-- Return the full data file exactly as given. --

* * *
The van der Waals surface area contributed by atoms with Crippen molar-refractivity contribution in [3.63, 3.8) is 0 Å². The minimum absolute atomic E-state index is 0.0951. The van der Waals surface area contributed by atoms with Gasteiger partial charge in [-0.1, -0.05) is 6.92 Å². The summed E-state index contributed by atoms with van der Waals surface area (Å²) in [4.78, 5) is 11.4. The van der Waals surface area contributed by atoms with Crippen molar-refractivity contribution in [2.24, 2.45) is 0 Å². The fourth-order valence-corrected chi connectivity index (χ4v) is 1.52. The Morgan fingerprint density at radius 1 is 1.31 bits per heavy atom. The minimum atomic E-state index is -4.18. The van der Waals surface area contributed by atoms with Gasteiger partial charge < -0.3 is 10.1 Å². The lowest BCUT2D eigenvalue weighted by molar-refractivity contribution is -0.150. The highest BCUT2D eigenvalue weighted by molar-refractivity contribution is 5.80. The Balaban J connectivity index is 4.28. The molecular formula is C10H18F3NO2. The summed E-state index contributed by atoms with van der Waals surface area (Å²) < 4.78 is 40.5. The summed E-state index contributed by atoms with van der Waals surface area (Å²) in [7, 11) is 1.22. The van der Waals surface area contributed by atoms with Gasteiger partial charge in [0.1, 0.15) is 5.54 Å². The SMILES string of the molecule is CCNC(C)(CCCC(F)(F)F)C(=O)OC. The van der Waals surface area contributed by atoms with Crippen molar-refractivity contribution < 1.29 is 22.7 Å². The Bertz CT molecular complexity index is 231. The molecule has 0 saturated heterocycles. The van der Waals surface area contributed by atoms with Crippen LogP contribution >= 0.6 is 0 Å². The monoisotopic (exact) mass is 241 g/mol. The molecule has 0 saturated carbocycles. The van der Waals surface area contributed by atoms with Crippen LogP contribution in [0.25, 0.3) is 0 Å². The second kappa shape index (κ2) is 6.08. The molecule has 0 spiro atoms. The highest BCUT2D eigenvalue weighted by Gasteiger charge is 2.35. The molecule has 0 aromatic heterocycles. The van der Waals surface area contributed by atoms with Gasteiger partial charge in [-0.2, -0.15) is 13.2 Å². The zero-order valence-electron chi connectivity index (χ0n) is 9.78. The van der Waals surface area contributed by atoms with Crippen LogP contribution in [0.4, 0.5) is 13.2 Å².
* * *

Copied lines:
The van der Waals surface area contributed by atoms with Crippen molar-refractivity contribution in [3.63, 3.8) is 0 Å². The minimum absolute atomic E-state index is 0.0951. The van der Waals surface area contributed by atoms with Gasteiger partial charge in [-0.1, -0.05) is 6.92 Å². The summed E-state index contributed by atoms with van der Waals surface area (Å²) in [4.78, 5) is 11.4. The van der Waals surface area contributed by atoms with Crippen molar-refractivity contribution in [2.24, 2.45) is 0 Å². The fourth-order valence-corrected chi connectivity index (χ4v) is 1.52. The Morgan fingerprint density at radius 1 is 1.31 bits per heavy atom. The minimum atomic E-state index is -4.18. The van der Waals surface area contributed by atoms with Gasteiger partial charge < -0.3 is 10.1 Å². The lowest BCUT2D eigenvalue weighted by molar-refractivity contribution is -0.150. The highest BCUT2D eigenvalue weighted by molar-refractivity contribution is 5.80. The Balaban J connectivity index is 4.28. The molecular formula is C10H18F3NO2. The summed E-state index contributed by atoms with van der Waals surface area (Å²) < 4.78 is 40.5. The summed E-state index contributed by atoms with van der Waals surface area (Å²) in [7, 11) is 1.22. The van der Waals surface area contributed by atoms with Gasteiger partial charge in [0.1, 0.15) is 5.54 Å². The SMILES string of the molecule is CCNC(C)(CCCC(F)(F)F)C(=O)OC. The van der Waals surface area contributed by atoms with Crippen molar-refractivity contribution < 1.29 is 22.7 Å². The Bertz CT molecular complexity index is 231. The molecule has 0 saturated heterocycles. The van der Waals surface area contributed by atoms with Crippen LogP contribution >= 0.6 is 0 Å². The monoisotopic (exact) mass is 241 g/mol. The molecule has 0 saturated carbocycles. The van der Waals surface area contributed by atoms with Crippen LogP contribution in [0.25, 0.3) is 0 Å². The second kappa shape index (κ2) is 6.08. The molecule has 0 spiro atoms. The highest BCUT2D eigenvalue weighted by Gasteiger charge is 2.35. The molecule has 0 aromatic heterocycles. The van der Waals surface area contributed by atoms with Gasteiger partial charge in [-0.2, -0.15) is 13.2 Å². The zero-order valence-electron chi connectivity index (χ0n) is 9.78. The van der Waals surface area contributed by atoms with Crippen LogP contribution in [0.4, 0.5) is 13.2 Å².